Tuesday, 24 April 2012

Lessons learned from viral piracy attack video

An anonymous video of pirates attacking a small, laden bulk carrier has gone viral on the Web, with several sites taking the video down due to its fairly brutal consequences for the skiff crew. The video opens with the Master instructing control of the ship's steering be transferred from the bridge to the steering gear room as the skiff approaches the ship, and then the private security team engaging the skiff with live fire as it tries to come alongside and board over the starboard rail.

There has been hand wringing, wailing and anguish from various sections of the maritime community. However, the role of the security team is to protect the ship and her crew - one which they fulfilled. Queensbury Rules are not a feature of the asymmetric battle between normally unarmed merchant ships and AK-47 toting Somalis.

Piracy is a misnomer, a romantic term of a bygone era attached by the press and politicians to maritime criminals. The positive outcome of this anonymous attack has been the elevation of the real life dangers that ships' crews face crossing the Gulf of Aden and Indian Ocean. That the video is likely to get viewed in Puntland can only be an added bonus.

The Antipodean Mariner

Lloyds List - Investigation launched as shooting video goes viral
PMSC’s use of force may end in legal action
Liz McMahon
Tuesday 24 April 2012
THE video of armed guards shooting at a pirate skiff that generated heated debate at the International Maritime Industries Forum last week has gone viral and may end in a criminal prosecution, writes Liz McMahon .
The video shows a private maritime security firm’s operatives firing what they called warning shots, but there was no gradual, or “onion layered”, approach to protecting the ship.
The guards continued to fire for some minutes as the vessel moved away from the pirates and the threat to the vessel became less urgent.
While some members of the IMIF felt the PMSC behaved in an acceptable fashion, the footage has generated a strong reaction from the private maritime security industry.
The authenticity of the video has not yet been verified. No security firm has come forward to accept responsibility for the incident. However, the International Association of Maritime Security Professionals has issued a statement on after conducting an initial investigation into the incident.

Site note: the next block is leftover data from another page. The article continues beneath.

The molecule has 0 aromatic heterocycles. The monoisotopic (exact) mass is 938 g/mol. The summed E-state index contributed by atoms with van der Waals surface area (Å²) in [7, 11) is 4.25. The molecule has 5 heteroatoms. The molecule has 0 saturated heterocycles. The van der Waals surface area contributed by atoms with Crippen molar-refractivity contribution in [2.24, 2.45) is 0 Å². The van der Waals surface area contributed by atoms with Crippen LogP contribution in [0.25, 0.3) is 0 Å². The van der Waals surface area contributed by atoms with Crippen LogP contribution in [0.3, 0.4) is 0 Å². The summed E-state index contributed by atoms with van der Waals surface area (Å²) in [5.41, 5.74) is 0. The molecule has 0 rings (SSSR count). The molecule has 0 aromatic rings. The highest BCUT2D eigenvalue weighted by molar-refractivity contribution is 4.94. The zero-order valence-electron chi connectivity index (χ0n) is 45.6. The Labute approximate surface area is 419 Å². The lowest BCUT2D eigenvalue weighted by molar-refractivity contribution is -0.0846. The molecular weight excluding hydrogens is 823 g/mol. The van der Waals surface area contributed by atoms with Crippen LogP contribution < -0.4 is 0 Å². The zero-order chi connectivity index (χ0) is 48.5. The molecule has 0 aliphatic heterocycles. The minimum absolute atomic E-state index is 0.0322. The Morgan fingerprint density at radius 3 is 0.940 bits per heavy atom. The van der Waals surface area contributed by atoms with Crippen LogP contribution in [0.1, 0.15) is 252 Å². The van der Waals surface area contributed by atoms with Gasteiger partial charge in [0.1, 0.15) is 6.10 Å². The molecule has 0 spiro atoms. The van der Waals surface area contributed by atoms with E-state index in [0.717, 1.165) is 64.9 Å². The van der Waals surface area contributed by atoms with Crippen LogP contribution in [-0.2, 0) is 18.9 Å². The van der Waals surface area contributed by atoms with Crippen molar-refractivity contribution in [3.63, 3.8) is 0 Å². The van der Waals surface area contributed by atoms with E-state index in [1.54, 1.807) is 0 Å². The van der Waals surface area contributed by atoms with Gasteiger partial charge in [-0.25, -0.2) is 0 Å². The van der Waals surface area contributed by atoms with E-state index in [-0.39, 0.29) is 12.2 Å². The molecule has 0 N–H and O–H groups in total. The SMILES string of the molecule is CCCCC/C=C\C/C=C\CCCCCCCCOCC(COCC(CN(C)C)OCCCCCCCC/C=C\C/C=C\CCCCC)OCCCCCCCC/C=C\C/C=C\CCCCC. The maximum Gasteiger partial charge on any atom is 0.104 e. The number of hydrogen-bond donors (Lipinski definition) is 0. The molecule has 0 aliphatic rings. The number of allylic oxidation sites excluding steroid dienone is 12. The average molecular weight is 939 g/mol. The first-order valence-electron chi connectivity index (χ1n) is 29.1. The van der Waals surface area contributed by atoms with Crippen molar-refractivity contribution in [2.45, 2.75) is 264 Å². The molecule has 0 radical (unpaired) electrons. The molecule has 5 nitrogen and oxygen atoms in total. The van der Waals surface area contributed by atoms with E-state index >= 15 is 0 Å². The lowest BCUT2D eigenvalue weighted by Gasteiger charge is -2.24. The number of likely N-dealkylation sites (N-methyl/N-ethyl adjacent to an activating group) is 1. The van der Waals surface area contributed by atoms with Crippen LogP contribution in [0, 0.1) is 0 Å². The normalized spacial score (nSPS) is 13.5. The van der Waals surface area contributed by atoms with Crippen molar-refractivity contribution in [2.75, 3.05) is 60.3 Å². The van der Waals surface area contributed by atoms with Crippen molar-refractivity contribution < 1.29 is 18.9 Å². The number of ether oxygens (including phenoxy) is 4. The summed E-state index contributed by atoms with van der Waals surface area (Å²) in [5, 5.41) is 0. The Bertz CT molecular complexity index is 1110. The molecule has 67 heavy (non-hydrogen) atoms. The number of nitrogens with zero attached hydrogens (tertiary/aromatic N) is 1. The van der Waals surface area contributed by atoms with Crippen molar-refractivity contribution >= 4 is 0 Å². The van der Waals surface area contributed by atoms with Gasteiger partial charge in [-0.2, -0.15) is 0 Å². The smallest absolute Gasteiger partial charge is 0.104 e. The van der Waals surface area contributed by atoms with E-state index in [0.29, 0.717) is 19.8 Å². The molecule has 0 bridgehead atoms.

It said that the PMSC in the video had employed a questionable use of force and, after receiving expressions of concern regarding the video’s content, the IAMSP felt it had sufficient information to warrant an investigation.
The industry body said that after gathering information it had concluded that the nature of the events in the video warranted the attention of the appropriate flag state, understood to be the US, and not an administrative investigation.
The IAMSP is halting its investigation and will now defer to any decision that comes out of subsequent legal action from the flag state. It has urged the rest of the maritime security industry to comply with any flag state requests in this matter and not to conduct separate investigations.
However, the president of US PMSC Nexus Kevin Doherty has called on the Security Association for the Maritime Industry to conduct a thorough review of the incident.
“Security associations must ensure that firms are held accountable for their actions (and public statements) to ensure governance is not merely a paper tiger,” Mr Doherty said.
“Life is precious, and great care needs to be given by any security firm hired to provide defence. The use of force model is the cornerstone of any security firm. Threat identification, proper use of force understanding and incident de-escalation need to be paramount components of every security guard’s training.” 


  1. Honestly I do not feel sorry for the pirates. Excessive use of force is warranted when gun toting pirates are trying to board your vessel to kidnap you. ANY use of force is warranted if it makes sure you aren't boarded - the fates of the hostages currently being held should illustrate what happens when you aren't prepared.

  2. I fully support the Master and his security team.
    Shame they didn't have .50 cal's available.
    Regards, Ex Navy Greg.